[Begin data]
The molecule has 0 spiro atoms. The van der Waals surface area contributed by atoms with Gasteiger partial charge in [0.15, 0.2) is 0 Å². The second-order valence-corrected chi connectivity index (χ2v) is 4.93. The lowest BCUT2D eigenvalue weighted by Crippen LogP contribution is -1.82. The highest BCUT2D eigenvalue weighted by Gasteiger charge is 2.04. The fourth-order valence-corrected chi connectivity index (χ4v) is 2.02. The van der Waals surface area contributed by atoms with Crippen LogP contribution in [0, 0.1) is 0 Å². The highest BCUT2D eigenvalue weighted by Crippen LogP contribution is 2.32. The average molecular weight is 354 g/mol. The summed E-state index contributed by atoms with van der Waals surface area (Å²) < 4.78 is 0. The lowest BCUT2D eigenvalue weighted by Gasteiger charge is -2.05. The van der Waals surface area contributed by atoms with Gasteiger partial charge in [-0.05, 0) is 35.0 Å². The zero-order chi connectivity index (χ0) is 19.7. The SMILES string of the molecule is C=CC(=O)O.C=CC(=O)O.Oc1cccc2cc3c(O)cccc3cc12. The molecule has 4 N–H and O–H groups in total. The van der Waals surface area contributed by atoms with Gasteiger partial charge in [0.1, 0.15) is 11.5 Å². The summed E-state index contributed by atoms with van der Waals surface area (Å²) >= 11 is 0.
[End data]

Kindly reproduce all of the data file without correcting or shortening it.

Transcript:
The molecule has 0 spiro atoms. The van der Waals surface area contributed by atoms with Gasteiger partial charge in [0.15, 0.2) is 0 Å². The second-order valence-corrected chi connectivity index (χ2v) is 4.93. The lowest BCUT2D eigenvalue weighted by Crippen LogP contribution is -1.82. The highest BCUT2D eigenvalue weighted by Gasteiger charge is 2.04. The fourth-order valence-corrected chi connectivity index (χ4v) is 2.02. The van der Waals surface area contributed by atoms with Crippen LogP contribution in [0, 0.1) is 0 Å². The highest BCUT2D eigenvalue weighted by Crippen LogP contribution is 2.32. The average molecular weight is 354 g/mol. The summed E-state index contributed by atoms with van der Waals surface area (Å²) < 4.78 is 0. The lowest BCUT2D eigenvalue weighted by Gasteiger charge is -2.05. The van der Waals surface area contributed by atoms with Gasteiger partial charge in [-0.05, 0) is 35.0 Å². The zero-order chi connectivity index (χ0) is 19.7. The SMILES string of the molecule is C=CC(=O)O.C=CC(=O)O.Oc1cccc2cc3c(O)cccc3cc12. The molecule has 4 N–H and O–H groups in total. The van der Waals surface area contributed by atoms with Gasteiger partial charge in [0.1, 0.15) is 11.5 Å². The summed E-state index contributed by atoms with van der Waals surface area (Å²) >= 11 is 0.